Helen McCormack (1807–?)

by Leonie Mickleborough

 

Helen McCormack was born in Gibraltar Spain about 1807, at which time her father Donald, who was born at Wick, Cathness, Scotland, was serving in Gibraltar in the 2/42nd Regiment of Foot. Donald entered His Majesty’s Regiment on 25 June 1793 at the age of 19, and served 21 years and 122 days. On 4 October 1814 he was ‘wounded at Burgos in the head’, and ‘rendered unfit for further Service’ Private Donald McCormick [sic] was discharged. He was ‘about’ forty years old, 5 feet 8 inches (172.72 cm) tall with brown hair, grey eyes a fresh complexion and ‘by Trade a Labourer’.

In 1831 Donald and Helen were living in Edinburgh, where Helen, aged 26, was a straw hat maker. She was very deaf, able to read but not write, and of the Presbyterian faith. She and her father appeared at the Court of Judiciary Edinburgh on 11 November 1831 following the death of Isabella McCormack (or Stevens), Donald’s wife and Helen’s step-mother on 14 July 1831. They both pleaded not guilty, and said Isabella ‘came by her death through her own drunkenness’.

According to Mrs Mills, a neighbour in the block of flats in which the McCormack family lived in Hope’s Land Cannongate, there had been frequent arguments in the McCormack household. Mrs Mills detailed how, on 1 July 1831 she saw Donald dragging his wife by the hair along the passage and down a few steps of the stairs. To make Donald release his hold, Mrs Mills’ sister struck him on the head with tongs, while another resident, Mrs Sowerby, called him an ‘old villain’ and told him to leave his wife alone. Donald had a handful of hair as he let go, and in reply, he gave Mrs Mills’ sister and Mrs Sowerby ‘a great deal of bad language’. Isabella’s eyes were black, she had a wound behind her ear and was bleeding from her mouth. The bleeding continued for thirteen days, when Isabella told Mrs Mills that her step-daughter, Helen, had struck her the previous day, and she was sure Donald would kill her.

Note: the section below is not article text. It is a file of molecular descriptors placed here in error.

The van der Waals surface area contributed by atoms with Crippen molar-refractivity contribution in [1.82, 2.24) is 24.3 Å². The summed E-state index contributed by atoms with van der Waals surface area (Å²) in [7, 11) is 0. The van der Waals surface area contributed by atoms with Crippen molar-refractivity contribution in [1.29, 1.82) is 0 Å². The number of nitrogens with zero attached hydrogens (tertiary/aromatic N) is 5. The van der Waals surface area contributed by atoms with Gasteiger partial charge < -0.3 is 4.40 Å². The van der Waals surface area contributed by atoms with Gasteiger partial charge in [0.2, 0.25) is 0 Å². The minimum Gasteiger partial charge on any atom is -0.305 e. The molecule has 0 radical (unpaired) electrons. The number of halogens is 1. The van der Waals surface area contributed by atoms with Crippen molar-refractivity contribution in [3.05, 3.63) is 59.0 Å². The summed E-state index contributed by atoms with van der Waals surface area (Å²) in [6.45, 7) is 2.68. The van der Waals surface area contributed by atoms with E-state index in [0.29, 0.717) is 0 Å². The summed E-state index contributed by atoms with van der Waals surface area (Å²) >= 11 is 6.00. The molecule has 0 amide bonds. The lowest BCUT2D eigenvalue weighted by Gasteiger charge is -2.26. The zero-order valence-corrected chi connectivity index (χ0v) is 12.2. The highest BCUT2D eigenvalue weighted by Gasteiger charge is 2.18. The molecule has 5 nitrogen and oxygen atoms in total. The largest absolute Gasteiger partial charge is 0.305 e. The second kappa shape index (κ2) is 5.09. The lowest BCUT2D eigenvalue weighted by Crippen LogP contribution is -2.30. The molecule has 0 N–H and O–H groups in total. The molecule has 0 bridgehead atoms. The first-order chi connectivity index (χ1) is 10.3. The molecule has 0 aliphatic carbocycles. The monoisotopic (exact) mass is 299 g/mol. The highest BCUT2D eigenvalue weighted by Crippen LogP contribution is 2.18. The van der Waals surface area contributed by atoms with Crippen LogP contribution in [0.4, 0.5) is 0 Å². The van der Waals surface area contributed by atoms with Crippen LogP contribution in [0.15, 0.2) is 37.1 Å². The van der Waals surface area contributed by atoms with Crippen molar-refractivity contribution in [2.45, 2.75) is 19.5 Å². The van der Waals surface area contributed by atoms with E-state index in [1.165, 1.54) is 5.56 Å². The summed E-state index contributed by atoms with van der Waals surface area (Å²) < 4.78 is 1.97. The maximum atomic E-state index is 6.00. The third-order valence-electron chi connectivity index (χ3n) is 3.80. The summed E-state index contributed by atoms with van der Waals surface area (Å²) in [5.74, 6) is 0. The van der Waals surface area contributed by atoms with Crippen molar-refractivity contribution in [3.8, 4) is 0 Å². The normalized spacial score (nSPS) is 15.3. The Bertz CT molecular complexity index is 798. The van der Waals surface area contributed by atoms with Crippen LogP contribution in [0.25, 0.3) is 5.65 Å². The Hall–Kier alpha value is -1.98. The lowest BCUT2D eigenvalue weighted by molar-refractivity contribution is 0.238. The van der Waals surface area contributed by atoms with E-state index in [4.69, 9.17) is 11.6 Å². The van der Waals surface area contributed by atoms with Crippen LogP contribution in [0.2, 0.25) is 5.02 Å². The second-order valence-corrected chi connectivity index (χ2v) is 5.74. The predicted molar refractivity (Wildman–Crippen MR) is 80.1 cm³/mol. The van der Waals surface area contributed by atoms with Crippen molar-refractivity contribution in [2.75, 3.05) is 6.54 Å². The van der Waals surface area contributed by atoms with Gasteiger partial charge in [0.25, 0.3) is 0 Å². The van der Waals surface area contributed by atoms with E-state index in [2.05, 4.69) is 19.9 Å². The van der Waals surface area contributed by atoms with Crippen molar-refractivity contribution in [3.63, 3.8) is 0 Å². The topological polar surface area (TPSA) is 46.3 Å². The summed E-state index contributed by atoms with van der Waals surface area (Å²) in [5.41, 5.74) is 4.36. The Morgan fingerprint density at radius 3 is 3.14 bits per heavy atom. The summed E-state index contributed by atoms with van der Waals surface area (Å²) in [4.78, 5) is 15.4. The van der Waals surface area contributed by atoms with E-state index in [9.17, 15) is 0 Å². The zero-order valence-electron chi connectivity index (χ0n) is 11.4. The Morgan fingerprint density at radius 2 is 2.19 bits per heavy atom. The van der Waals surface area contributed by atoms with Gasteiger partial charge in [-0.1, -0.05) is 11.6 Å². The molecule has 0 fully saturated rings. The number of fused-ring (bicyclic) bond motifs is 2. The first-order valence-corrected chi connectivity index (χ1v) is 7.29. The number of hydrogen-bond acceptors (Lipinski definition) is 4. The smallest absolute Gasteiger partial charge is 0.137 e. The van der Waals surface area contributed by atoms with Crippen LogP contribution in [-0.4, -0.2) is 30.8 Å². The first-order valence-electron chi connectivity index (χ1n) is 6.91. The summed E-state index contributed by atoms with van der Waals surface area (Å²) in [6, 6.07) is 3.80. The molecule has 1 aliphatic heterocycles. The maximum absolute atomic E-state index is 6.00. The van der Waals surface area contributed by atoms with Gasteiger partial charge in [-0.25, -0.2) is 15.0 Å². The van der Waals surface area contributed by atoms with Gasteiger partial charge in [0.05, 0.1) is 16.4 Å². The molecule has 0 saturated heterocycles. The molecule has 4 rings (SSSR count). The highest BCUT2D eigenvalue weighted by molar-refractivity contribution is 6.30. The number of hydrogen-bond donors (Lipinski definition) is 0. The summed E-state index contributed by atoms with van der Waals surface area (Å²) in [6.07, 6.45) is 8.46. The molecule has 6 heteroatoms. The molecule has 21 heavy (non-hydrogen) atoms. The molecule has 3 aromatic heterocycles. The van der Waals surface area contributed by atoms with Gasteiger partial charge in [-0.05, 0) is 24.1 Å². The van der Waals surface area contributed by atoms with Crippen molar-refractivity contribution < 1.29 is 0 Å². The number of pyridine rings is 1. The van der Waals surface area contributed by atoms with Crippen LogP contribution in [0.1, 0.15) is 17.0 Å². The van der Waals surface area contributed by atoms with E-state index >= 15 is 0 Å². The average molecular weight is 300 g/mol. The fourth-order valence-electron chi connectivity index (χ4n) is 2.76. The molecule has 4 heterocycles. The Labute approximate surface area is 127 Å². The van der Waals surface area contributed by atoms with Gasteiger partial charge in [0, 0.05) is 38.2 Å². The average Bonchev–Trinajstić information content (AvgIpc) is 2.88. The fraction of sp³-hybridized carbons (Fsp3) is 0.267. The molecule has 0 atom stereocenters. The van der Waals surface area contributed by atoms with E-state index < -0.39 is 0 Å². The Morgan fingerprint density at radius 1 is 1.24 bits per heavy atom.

On 13 July, the day before Isabella died, 13-year-old William Harrison, who lived in one of the flats, heard a noise he described as ‘roaring like a man in a rage’ coming from the McCormacks’ house. As the door was ajar, William looked in, and he saw Donald strike Isabella a ‘severe blow’ with his closed hand, following which, Helen immediately struck her step-mother, saying she deserved it as she had such a ‘bad tongue'. Another resident, Isabella Nelson (or Thomson), said she went to the Mrs Cormack’s house the same day, where she found Mrs McCormack ‘very much intoxicated’, and had ‘often seen her the worse of liquor before’, and earlier the same day she ‘missed her feet and fell in the passage’.

According William Nelson Rose, a student of medicine, about 12.30pm on Thursday 14 July he was called by Mrs Sowerby to see Isabella. He found her ‘perfectly insensible, saliva was flowing out of the mouth, pulse quick & strong, after several convulsive fits she died rather comatose between 5 & 6 O’Clock’.  Mr Rose was doubtful about the direct cause of death, but thought the blows might have been inflicted by a ‘stick or other blunt instrument’. The ‘effusion of blood was enough to cause death’, but it was impossible to say whether by violence or natural disease.

Mr Rose also said how he heard Donald describe his wife as an ‘habitual drunkard’ who would pawn anything in order to purchase whisky, and when intoxicated, would strike and abuse both he and Helen. Also, while Donald was holding up his wife’s head, he heard Helen say “you murdering blackguard, you have done for her now”. Donald replied, “Hold your tongue, you have done as much as I have.”

Mr Crawford, representing Donald and Helen, asked the jury to accompany their verdict to the court with a recommendation on the grounds that when Mrs McCormack was sober, her husband was kind. Despite this claim, it was the conclusion of the Lord Chief Justice that it was clear both Donald and Helen were guilty of the ‘most atrocious violence’ committed by a husband on his wife, and by a step-daughter on her step-mother and ‘she more probably died by violence than by natural disease’. Both Helen and Donald were found guilty of the ‘culpable homicide’ of Isabella. They were each sentenced to 14 years’ transportation until which time they were held in custody, where Helen was considered to be very indifferent.